More than 20 per cent of Australian adults will own a wearable electronic device by August, and phablets are set to outsell tablets, according to the 13th Deloitte Global Technology Media and Telecommunications predictions report.
Deloitte Australia’s TMT leader Stuart Johnston said smartphones were projected to generate US$375 billion in revenue in 2014, and were nearing saturation among most age groups except the 55+ demographic, which will grow usage by 25 per cent this year.
“While we expect to see a plateauing of the device sales (smartphones and the connected living room), we do not expect to see a corresponding decline in the overall spend on personal entertainment,” he said.
“Rather, we will see a shift in the share of wallet, with the money that is not being spent on new physical devices, being spent on software, apps and games etc, as well as media and data plans.”
The report also predicts phablets - an oversized smartphone that’s part phone, part tablet - will outsell tablets by US$25 billion.
Johnston said Phablets had already absorbed 25 per cent of the smart phone market.
“In our region we expect phablets to out-ship tablets and TVs into Asia this year given the Asian appetite for gaming and video viewing on smartphones,” he said.
“The larger phablet screen is much more attractive than the small screen for video games.
“Further, texting in native languages such as Mandarin, Arabic and Hindi, is easier on the larger phablet.”
While there has been much uncertainty around wearables, Johnston predicts 2014 to bring US$3 billion in sales of glasses, watches and fitness bands.
“In Australia alone we anticipate 20 per cent of 17-75 year olds will own a wearable by August this year,” he said.
“It is an interesting trend, but wearables will not replace smartphones,” he said.
“In fact the majority of wearable devices require smartphone tethering for connectivity, GPS etc.
“In reality, data viewing capabilities are limited on wearables, and a second screen is required for rich data viewing and manipulation, so they are an extension to the digital ecosystem, not a substitution.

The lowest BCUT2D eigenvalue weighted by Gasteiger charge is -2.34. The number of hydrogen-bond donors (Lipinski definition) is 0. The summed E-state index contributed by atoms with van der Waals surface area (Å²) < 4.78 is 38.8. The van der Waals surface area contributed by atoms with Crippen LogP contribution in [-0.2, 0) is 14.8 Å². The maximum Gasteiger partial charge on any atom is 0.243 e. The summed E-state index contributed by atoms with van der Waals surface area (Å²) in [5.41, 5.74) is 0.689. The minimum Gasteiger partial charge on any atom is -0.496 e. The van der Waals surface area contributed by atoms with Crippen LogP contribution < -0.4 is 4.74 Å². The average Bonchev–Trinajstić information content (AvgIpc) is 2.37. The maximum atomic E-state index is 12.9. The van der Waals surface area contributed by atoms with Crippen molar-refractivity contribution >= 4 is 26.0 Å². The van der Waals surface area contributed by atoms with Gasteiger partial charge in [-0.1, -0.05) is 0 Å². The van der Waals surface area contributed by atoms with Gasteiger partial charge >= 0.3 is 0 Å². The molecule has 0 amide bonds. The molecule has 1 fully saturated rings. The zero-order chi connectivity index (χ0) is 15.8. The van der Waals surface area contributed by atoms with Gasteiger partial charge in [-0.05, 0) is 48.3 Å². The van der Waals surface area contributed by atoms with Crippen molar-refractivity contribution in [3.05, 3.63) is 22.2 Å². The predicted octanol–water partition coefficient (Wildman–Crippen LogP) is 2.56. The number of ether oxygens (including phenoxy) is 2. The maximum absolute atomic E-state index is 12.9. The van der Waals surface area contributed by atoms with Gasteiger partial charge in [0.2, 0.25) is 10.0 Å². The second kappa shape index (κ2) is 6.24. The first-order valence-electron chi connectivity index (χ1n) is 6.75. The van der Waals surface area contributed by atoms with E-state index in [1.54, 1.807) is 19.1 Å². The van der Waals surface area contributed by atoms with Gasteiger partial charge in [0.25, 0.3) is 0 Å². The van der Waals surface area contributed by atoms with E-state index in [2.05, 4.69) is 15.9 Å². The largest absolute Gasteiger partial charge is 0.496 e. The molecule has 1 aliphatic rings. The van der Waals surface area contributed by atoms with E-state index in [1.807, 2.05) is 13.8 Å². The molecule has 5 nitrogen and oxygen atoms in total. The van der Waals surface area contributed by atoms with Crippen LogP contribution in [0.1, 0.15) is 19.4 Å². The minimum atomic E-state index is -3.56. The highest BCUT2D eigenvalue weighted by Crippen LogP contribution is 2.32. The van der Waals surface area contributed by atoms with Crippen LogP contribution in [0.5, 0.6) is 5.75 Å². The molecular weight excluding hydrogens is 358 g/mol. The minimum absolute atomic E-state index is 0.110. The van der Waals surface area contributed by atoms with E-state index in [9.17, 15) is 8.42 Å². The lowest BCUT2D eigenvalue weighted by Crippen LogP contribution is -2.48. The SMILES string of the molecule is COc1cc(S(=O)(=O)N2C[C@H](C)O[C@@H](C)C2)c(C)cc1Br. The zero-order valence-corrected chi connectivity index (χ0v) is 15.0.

He said the enterprise application of wearables was likely to be one of the untold stories of 2014.
“There are many opportunities for applying wearables to improve safety and efficiency, by providing quicker and safer access to data,” he said.
“Johnston said a recent trial of Google Glass by police in a US town saw an 80 per cent drop in accusations of police brutality, and a drop in cases of excessive use of force by police.”
Another expected development in 2014, is that mobile instant messaging services, like ‘WhatsApp’, will generate about 70 per cent of all messages sent from mobile phones, but deliver only about three percent of the value to the telecoms industry.
Although 70 billion messages will be sent via mobile every day, only 21 billion will be via SMS. SMS will generate revenues of about US$100 billion this year, compared to just US$2 billion for mobile IM services.
According to Deloitte, Global sales of smartphones, tablets, PCs, TV sets and videogame consoles will exceed US$750 billion in 2014, up US$50 billion from 2013 and almost double the 2007 total.
However a sales plateau appears likely.
Sales are expected to continue growing, but at a slower rate than over the past 10 years, with an estimated ceiling of about US$800 billion per year.
By the end of 2014 almost 50 million homes around the world will have two or more separate pay-television subscriptions, with the additional subscriptions generating about US$5 billion in revenues.
A further 10 million homes will receive premium programming as part of their subscription to another service, such as broadband.
The value of premium sports broadcast rights is set to skyrocket to US$24.2 billion, a 14 per rise on 2013, equivalent to an additional US$2.9 billion.
This increase in rights fees will be driven by new agreements with certain top tier European domestic football leagues and major North American sports leagues.